Today former Pilot Flying J president Mark Hazelwood was sentenced to 150 months in prison for a diesel fuel rebate scheme designed to dupe small business truckers.
In addition to the twelve and a half year sentence, Hazelwood was fined $750,000.
On February 15, 2018, a Tennessee jury reached a verdict of guilty on charges of conspiracy to commit wire and mail fraud for former company president Mark Hazelwood. He has been on house arrest since that day.
Senior U.S. District Judge Curtis Collier noted that Hazelwood’s motive did not appear to be greed but instead the desire for dominance over Pilot’s competitors: “The motive is hubris – his competitiveness, his desire to capture more market share.”
Knox News reports that at least four trucking companies that were duped by the Pilot Flying J rebate fuel scheme asked the judge for leniency for Hazelwood. The fraud victims have been paid restitution by Pilot Flying J.
Seventeen other former Pilot Flying J employees have already pled guilty to fraud charges associated with the now-infamous diesel fuel rebate scam, which involved Pilot Flying J employees making false promises to deliver discounted fuel to truckers who they believed were too unsophisticated to notice that they were being conned. Following a 2013 raid of company headquarters, Pilot Flying J took responsibility for the fraud scheme and has already paid out $92 million in fines to the federal government along with $85 million in settlements.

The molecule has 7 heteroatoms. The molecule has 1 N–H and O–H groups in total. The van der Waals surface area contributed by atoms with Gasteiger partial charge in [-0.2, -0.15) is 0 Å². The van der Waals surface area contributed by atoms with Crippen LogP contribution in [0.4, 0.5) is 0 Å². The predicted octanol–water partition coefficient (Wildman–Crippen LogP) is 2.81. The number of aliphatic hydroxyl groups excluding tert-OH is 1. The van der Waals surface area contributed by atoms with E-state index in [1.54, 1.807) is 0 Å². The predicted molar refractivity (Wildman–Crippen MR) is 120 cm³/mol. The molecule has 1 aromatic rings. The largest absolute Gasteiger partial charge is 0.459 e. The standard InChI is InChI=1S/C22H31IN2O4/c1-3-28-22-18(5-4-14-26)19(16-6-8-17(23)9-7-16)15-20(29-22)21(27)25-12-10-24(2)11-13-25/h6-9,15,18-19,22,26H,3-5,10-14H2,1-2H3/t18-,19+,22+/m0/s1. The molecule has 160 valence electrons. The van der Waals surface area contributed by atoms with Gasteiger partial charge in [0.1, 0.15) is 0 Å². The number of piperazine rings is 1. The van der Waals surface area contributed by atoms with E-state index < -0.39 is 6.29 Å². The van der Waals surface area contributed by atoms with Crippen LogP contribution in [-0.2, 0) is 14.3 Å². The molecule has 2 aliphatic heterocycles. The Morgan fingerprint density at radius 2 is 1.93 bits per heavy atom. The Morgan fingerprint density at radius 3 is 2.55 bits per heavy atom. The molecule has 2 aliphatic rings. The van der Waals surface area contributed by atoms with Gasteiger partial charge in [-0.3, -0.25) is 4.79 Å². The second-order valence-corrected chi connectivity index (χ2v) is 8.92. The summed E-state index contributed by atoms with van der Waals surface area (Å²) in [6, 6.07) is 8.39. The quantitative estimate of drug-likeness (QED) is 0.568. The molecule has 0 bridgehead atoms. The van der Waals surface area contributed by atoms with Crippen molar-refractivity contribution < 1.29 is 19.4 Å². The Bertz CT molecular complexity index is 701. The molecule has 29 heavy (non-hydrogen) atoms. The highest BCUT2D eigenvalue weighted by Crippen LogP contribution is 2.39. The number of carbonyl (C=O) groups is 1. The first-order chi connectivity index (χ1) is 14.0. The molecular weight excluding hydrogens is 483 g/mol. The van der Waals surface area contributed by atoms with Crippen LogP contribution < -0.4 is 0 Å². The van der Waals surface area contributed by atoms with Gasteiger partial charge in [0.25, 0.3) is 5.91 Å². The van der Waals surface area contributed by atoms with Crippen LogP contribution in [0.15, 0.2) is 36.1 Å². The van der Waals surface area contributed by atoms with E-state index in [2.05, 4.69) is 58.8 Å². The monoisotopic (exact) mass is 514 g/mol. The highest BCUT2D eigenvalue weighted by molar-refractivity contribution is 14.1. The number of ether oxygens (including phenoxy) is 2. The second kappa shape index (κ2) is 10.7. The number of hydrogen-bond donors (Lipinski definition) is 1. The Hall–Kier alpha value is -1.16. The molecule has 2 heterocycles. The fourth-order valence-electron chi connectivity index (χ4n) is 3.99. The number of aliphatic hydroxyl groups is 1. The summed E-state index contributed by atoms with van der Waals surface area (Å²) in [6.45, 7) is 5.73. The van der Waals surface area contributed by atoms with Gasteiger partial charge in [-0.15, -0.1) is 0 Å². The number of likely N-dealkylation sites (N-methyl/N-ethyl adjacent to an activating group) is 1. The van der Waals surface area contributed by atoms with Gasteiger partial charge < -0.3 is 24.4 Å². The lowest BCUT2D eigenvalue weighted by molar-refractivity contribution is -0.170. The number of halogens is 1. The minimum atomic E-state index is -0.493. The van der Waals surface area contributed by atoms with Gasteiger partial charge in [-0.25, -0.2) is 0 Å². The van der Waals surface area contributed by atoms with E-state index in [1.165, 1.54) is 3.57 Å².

The U.S. Department of Justice describes the rebate scam as Pilot Flying J’s attempt to use truck drivers to gain a leg up on their competitors: “Evidence presented at trial proved a scheme to defraud certain Pilot Flying J trucking company customers through false and fraudulent representations and promises of diesel fuel discounts that were intended to induce victim customers to purchase diesel fuel from Pilot Flying J rather than a competitor. The scheme resulted in victim customers being cheated out of their promised diesel fuel discounts. The evidence at trial showed that the scheme’s goals were to increase Pilot’s market share of diesel fuel sales over its competitors, maximize Pilot’s profits, and maximize the scheme-participants’ potential for profit- and commission-based compensation from trucking companies targeted through the scheme to defraud.”
Jimmy Haslam, CEO of Pilot Flying J, has denied any knowledge of the fraud and has not been charged.
Edited by Frag